Lehigh University
The Vault at PfaffsAn Archive of Art and Literature by the Bohemians of Antebellum New York
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Text for Page 088 [01-20-1861]

                Senatorial and Other Talk.
day in the columns of the Courier and Mercury,
in the reports of the legislature proceedings.  I think
he generally adopted the role of a Carolinian
Joseph Hume.       I had remarked him at the
dinner table previously.   Once I happened to
sit at a side table where all the other persons
were known to him.   He ordered a bottle of brandy
and, sending it round, bade the waiter, who atten-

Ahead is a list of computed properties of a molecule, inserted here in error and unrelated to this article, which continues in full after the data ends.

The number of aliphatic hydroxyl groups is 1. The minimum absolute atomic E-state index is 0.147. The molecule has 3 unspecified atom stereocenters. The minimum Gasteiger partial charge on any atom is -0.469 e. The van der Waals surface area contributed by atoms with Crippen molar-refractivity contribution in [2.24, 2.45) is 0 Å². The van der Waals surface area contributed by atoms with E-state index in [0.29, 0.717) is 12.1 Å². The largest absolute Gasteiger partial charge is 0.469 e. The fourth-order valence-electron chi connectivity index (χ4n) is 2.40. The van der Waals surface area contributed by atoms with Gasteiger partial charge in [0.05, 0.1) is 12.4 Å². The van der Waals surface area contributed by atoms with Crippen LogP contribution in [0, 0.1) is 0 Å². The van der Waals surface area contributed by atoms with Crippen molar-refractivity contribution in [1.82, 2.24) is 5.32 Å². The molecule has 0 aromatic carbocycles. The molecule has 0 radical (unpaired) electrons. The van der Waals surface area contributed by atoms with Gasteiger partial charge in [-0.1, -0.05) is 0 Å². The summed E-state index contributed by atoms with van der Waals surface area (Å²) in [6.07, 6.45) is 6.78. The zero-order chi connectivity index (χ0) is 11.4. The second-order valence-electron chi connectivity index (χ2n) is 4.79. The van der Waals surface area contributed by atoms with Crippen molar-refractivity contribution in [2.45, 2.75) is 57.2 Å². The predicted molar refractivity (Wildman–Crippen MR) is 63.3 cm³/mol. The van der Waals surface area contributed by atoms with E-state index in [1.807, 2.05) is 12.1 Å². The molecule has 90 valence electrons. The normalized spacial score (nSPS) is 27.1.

ded on him with the respect and deference al-
ways accorded to negroes to wealth and posi-
tion, pass it to me.        He told stories too of
fishing, hunting and pic-nicking up at his place
on the river and appeared, generally, a South
Carolinian magnate.    He must needs have us
go up into his room to try some special brandy
and cigars, which we did, all four of us.
It was a spacious room, up only one flight of
stairs, consequently very expensive, and notwith-
standing the humidity of the night a large fire
blazed in the capacious grate.    We talked pistols,
the N.Y. Tribune and Herald, Secession and
Slavery, the last topic, of course, proving the
Aaron�s rod of the others.   Carlyle waxed elo-
quent and enthusiastic on the subject and stand-
ing erect talked his strongest, saying that he
had been praying for twenty-years for what had               
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